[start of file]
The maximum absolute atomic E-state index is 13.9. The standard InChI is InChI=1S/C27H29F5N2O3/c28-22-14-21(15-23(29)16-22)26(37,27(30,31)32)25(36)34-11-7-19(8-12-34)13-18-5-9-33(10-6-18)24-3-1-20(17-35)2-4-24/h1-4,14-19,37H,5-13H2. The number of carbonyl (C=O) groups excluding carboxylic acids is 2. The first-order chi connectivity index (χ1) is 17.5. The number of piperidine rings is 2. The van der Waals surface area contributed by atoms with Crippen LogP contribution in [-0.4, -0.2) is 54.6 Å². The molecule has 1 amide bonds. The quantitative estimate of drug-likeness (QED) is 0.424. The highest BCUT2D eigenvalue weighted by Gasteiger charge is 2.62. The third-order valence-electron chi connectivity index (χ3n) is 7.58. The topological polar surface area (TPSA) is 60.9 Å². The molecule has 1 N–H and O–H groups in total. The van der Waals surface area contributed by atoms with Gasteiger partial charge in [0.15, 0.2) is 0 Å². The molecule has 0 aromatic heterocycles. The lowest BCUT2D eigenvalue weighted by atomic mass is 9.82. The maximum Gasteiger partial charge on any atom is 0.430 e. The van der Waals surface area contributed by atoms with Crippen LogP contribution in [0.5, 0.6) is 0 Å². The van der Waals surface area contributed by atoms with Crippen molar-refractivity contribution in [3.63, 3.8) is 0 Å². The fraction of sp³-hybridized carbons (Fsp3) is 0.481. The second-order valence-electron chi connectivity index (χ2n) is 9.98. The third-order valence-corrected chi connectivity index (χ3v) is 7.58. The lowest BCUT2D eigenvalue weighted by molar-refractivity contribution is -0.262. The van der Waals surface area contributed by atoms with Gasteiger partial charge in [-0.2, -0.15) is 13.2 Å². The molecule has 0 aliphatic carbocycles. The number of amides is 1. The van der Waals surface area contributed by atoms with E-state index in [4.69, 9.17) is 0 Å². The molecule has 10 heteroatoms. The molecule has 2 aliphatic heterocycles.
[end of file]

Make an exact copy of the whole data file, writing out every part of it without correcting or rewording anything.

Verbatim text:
The maximum absolute atomic E-state index is 13.9. The standard InChI is InChI=1S/C27H29F5N2O3/c28-22-14-21(15-23(29)16-22)26(37,27(30,31)32)25(36)34-11-7-19(8-12-34)13-18-5-9-33(10-6-18)24-3-1-20(17-35)2-4-24/h1-4,14-19,37H,5-13H2. The number of carbonyl (C=O) groups excluding carboxylic acids is 2. The first-order chi connectivity index (χ1) is 17.5. The number of piperidine rings is 2. The van der Waals surface area contributed by atoms with Crippen LogP contribution in [-0.4, -0.2) is 54.6 Å². The molecule has 1 amide bonds. The quantitative estimate of drug-likeness (QED) is 0.424. The highest BCUT2D eigenvalue weighted by Gasteiger charge is 2.62. The third-order valence-electron chi connectivity index (χ3n) is 7.58. The topological polar surface area (TPSA) is 60.9 Å². The molecule has 1 N–H and O–H groups in total. The van der Waals surface area contributed by atoms with Gasteiger partial charge in [0.15, 0.2) is 0 Å². The molecule has 0 aromatic heterocycles. The lowest BCUT2D eigenvalue weighted by atomic mass is 9.82. The maximum Gasteiger partial charge on any atom is 0.430 e. The van der Waals surface area contributed by atoms with Crippen LogP contribution in [0.5, 0.6) is 0 Å². The van der Waals surface area contributed by atoms with Crippen molar-refractivity contribution in [3.63, 3.8) is 0 Å². The fraction of sp³-hybridized carbons (Fsp3) is 0.481. The second-order valence-electron chi connectivity index (χ2n) is 9.98. The third-order valence-corrected chi connectivity index (χ3v) is 7.58. The lowest BCUT2D eigenvalue weighted by molar-refractivity contribution is -0.262. The van der Waals surface area contributed by atoms with Gasteiger partial charge in [-0.2, -0.15) is 13.2 Å². The molecule has 0 aliphatic carbocycles. The number of amides is 1. The van der Waals surface area contributed by atoms with E-state index in [4.69, 9.17) is 0 Å². The molecule has 10 heteroatoms. The molecule has 2 aliphatic heterocycles.